Dunlap’s wife and friends found the charges absurd. Mrs. Dunlap claimed that Marley had never been like a father to her husband. (18) Neither did facts on the ground support the state’s theory of the case. Bolles’ wife told police that she and her husband were receiving death threats because of his inquiries into the Emprise/Funk race track business, not the articles about Marley.  Across town, Adamson’s wife told police officer Harry Hawkins that her husband worked for Emprise and could probably be found at the Apache Junction racetrack. (19)

Like the Warren Commission investigating the JFK assassination, the Arizona authorities mostly disregarded testimony from the key women in the case.  Adamson’s wife also later denied her "works for Emprise" statement. So Dunlap and a local plumber named James Robison (who Adamson claimed had built the bomb) were tried and convicted of murdering Don Bolles.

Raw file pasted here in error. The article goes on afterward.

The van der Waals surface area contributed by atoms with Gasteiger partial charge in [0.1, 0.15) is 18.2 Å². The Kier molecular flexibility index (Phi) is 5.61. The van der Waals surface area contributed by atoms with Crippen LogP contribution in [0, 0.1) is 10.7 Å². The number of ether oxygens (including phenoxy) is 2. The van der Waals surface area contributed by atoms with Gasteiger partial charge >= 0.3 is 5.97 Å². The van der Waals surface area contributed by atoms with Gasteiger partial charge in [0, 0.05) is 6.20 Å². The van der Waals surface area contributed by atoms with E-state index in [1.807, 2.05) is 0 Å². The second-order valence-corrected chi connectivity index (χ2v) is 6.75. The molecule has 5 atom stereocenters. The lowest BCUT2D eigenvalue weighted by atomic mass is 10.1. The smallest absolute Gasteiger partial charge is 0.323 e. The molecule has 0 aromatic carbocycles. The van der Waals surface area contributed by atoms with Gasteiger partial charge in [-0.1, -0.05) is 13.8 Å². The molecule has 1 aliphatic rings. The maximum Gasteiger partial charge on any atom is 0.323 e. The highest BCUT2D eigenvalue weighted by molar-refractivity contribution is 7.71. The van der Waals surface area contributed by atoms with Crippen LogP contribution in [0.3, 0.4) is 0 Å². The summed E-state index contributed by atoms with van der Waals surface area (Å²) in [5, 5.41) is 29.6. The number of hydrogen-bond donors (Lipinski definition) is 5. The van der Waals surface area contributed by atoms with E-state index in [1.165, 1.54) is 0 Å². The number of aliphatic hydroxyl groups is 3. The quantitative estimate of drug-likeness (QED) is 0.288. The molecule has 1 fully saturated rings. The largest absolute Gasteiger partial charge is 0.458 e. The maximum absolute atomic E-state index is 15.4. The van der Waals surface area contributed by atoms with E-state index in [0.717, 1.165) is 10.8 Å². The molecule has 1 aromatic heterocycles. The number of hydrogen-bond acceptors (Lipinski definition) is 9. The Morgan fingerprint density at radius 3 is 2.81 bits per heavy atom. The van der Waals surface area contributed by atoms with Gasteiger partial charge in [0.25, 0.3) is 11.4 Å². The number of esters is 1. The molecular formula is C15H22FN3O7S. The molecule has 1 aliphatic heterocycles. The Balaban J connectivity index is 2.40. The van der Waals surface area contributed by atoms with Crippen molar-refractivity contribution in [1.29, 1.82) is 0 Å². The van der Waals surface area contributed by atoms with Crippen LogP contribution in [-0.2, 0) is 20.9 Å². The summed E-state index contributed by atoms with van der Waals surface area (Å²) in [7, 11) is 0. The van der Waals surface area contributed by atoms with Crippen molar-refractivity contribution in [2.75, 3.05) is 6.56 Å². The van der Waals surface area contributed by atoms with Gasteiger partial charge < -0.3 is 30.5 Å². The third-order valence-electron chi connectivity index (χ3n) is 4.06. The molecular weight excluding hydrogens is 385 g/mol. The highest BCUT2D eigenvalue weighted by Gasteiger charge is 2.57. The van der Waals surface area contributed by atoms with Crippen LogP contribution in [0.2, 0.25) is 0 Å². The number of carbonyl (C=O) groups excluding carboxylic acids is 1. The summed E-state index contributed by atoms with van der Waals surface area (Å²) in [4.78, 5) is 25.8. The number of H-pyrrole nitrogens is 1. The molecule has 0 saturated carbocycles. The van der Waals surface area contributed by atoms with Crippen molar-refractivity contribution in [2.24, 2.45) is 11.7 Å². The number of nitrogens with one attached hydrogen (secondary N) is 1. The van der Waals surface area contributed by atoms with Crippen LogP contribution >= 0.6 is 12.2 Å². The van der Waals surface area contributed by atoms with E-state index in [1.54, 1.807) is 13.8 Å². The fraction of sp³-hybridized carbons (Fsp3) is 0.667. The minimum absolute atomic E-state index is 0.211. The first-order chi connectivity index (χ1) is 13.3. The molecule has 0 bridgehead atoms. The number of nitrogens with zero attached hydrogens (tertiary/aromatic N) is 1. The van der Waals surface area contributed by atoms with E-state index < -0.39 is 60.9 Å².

Three years later, in 1980, Arizona’s supreme court threw out both verdicts. Adamson’s plea bargain was likewise tossed, after which he was tried and convicted of first degree murder. Significantly, Phoenix  officer Hawkins told Barbara Dunlap's private investigator that he was ordered by superiors to purge the Bolles case file of any damaging material about Emprise.  One file in particular had been compiled by the department's organized crime unit, to which Hawkins belonged.  In response, Dunlap and his wife sued the department, naming nine policemen  alleged to have tampered with the evidence. (20)

It was at about this time that Jeremy Jacobs gazed out his office window at the street signs below (Delaware and North), and decided that it was time for another name change.

He needn’t have bothered. The civil suit was thrown out on a date filing technicality. In 1992, Dunlap and Robison were retried for the Bolles murder. This time a witness came forward for the defense and identified Adamson’s attorney, Neal Roberts, as the person who set up the hit. It was never clear who ordered and paid to have the deed done, however, since Roberts repeatedly stated in his testimony that he couldn't recall events 15 years in the past. One detail he did remember clearly was that on on the day of the murder, he was at the airport dropping off a greyhound dog for shipment. (21)